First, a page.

Author + information
- Francis J. Klocke, MD∗ ( and )
- Daniel C. Lee, MD
- Feinberg Cardiovascular Research Institute, Division of Cardiology, Department of Medicine, Northwestern University Feinberg School of Medicine and the Bluhm Cardiovascular Institute, Chicago, Illinois
- ↵∗Reprint requests and correspondence:
Dr. Francis J. Klocke, 950 North Michigan Avenue, Apartment 5102, Chicago, Illinois 60611-7532.
- cardiac magnetic resonance
- endocardial-epicardial flow ratios
- subendocardial ischemia
- transmural myocardial perfusion
The cardiac magnetic resonance (CMR) studies of Mordini et al. (1) in this issue and Chiribiri et al. (2) in the May 2013 issue of iJACC probe 2 approaches for evaluating transmural perfusion in humans. The importance of subendocardial reductions in myocardial blood flow in the genesis of myocardial ischemia is unquestioned. Transmural perfusion is most frequently characterized in terms of the ratio of blood flow in the inner and outer layers of the myocardial wall during the entire cardiac cycle. Commonly referred to as the endocardial-to-epicardial flow ratio, this parameter is a potentially useful indicator of a flow limitation capable of producing subendocardial ischemia in patients with known or suspected coronary disease.
Complexities of Endocardial-to-Epicardial Flow Ratios
Experimental studies during the last several decades have identified relevant complexities of transmural perfusion and effects of systolic contraction on coronary blood flow (3). Under normal resting conditions, the “endo-epi” flow ratio for the full cardiac cycle slightly exceeds 1.0, probably because of greater oxygen demand in the inner myocardial layers. As has long been recognized, the restricting effects of cardiac contraction on systolic flow require that the flow needed to maintain the normal O2 demand-supply balance occurs primarily during diastole. Because the magnitude of systolic compressive forces varies transmurally—being greatest in the innermost myocardium and decreasing progressively across the ventricular wall—essentially all endocardial flow must occur in diastole. Additionally, the magnitude of full-cycle coronary flow reserve is usually less in the inner layers of the myocardium and varies with changes in diastolic driving pressure and/or the duration of diastole.
Changes in intravascular blood volume over the course of each cardiac cycle also influence transmural perfusion. Because of contraction's compressive effects, myocardial outflow occurs predominantly during systole, momentarily reducing intramyocardial blood volume and intramural vascular dimensions. Although nearly all outflow exits via the coronary sinus and other venous channels, some blood moves retrograde into the epicardial arteries—and perhaps the subepicardial myocardium as well. Because of the normal transmural variation in compressive forces, systolic reductions and subsequent diastolic increases in intravascular volume are greatest in the subendocardium. In addition, diastolic reopening of the intramyocardial vessels compressed during systole probably occurs more slowly in the subendocardium, and the back pressure opposing diastolic inflow is higher.
Not surprisingly, values of the endo-epi flow ratio vary with hemodynamic and other factors. Under normal conditions, the endo-epi ratio can be estimated by the ratio of diastolic to systolic pressure-time indices: that is, the ratio of the area between aortic and left ventricular pressures during diastole and the area beneath the left ventricular pressure curve during systole (3). Endo-epi ratios measured during pharmacologic vasodilation are reduced globally by factors such as reductions in systemic pressure, tachycardia, increased pre-load, and ventricular hypertrophy. As early as 1974, adenosine-induced increases in heart rate and reductions in systemic arterial pressure were found to reduce the endo-epi flow ratio from 1.06 to 1.16 down to 0.81 to 0.99 in awake dogs (4). An additional consideration is that the full amount of flow reserve measured using pharmacologic vasodilation is not necessarily available to ischemic myocardium (5). This reflects a limited sensitivity of larger resistance vessels to metabolic factors, and perhaps vasoconstrictor responses to alpha-adrenergic stimuli, platelet products, and neurohormonal factors as well.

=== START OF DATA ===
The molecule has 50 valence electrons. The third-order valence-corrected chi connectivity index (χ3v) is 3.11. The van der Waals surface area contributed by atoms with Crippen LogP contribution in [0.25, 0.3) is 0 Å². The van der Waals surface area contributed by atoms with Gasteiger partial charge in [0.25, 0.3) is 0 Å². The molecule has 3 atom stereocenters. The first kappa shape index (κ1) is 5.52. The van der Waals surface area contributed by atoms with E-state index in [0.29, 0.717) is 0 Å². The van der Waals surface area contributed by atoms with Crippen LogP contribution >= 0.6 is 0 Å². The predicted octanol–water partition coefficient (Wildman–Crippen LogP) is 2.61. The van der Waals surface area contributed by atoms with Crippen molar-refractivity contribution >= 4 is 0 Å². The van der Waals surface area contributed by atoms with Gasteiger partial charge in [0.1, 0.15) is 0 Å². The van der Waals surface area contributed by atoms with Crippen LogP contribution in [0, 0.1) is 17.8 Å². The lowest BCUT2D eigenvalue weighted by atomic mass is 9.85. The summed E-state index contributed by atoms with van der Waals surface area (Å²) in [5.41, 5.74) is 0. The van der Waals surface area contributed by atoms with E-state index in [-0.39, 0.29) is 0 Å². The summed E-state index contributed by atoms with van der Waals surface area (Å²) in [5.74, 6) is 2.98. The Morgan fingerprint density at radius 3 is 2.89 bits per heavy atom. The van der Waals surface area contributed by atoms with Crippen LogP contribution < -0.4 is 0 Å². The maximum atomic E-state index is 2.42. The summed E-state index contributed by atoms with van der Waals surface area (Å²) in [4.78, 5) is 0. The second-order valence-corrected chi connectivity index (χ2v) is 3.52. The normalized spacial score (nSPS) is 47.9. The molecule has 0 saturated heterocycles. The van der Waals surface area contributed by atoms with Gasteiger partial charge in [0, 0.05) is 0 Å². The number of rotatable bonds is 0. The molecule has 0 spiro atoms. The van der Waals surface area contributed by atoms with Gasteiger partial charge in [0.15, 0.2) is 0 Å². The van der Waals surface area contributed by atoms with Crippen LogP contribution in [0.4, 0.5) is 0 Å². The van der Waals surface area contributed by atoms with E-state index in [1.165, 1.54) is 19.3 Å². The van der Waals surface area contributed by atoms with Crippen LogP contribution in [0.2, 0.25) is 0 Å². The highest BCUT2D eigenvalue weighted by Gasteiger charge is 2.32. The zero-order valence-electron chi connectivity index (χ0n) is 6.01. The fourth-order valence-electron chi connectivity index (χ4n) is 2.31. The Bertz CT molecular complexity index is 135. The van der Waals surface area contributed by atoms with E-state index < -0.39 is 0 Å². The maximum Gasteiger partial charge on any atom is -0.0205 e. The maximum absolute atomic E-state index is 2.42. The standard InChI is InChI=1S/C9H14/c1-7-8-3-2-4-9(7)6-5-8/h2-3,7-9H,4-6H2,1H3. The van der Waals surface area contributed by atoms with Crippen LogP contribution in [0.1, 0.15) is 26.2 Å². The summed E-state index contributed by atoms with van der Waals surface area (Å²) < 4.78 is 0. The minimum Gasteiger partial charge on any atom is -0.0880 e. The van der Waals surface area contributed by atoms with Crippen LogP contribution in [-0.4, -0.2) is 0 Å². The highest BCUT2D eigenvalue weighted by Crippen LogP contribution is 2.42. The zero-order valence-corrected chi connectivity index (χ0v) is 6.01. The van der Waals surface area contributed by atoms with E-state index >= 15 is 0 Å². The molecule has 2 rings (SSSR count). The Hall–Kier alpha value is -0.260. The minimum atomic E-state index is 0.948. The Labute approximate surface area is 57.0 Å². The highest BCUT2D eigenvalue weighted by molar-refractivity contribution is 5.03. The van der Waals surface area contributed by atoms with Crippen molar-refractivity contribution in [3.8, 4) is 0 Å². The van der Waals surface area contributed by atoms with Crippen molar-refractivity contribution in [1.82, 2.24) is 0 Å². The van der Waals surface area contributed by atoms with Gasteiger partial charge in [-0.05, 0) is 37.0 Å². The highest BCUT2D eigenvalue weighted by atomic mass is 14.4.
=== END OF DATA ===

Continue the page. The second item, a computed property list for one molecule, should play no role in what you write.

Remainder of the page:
Current CMR Approaches
Widely used CMR approaches for evaluating myocardial blood flow typically focus on regional differences in myocardial signal intensity during the first passage of an intravenously administered gadolinium contrast agent. Signal intensity increases more slowly and peaks at a lower value in regions in which flow is reduced on a relative basis. Visual analysis of full-thickness images obtained under resting conditions and during pharmacologic coronary vasodilation remains the most common clinical approach. Semiquantitative indices based on parameters such as upslope, peak signal, and area under the signal intensity-time curve have been shown to accurately identify regional limitations in full-thickness flow reserve. Experimentally, the high spatial resolution of CMR has enabled further assessment of vasodilated flow in multiple layers from endocardium to epicardium (6). Using analytic models, myocardial flow can be quantified in absolute terms (7), although further study is ongoing to identify the optimal perfusion pulse sequence, contrast dosing scheme, and modeling algorithm.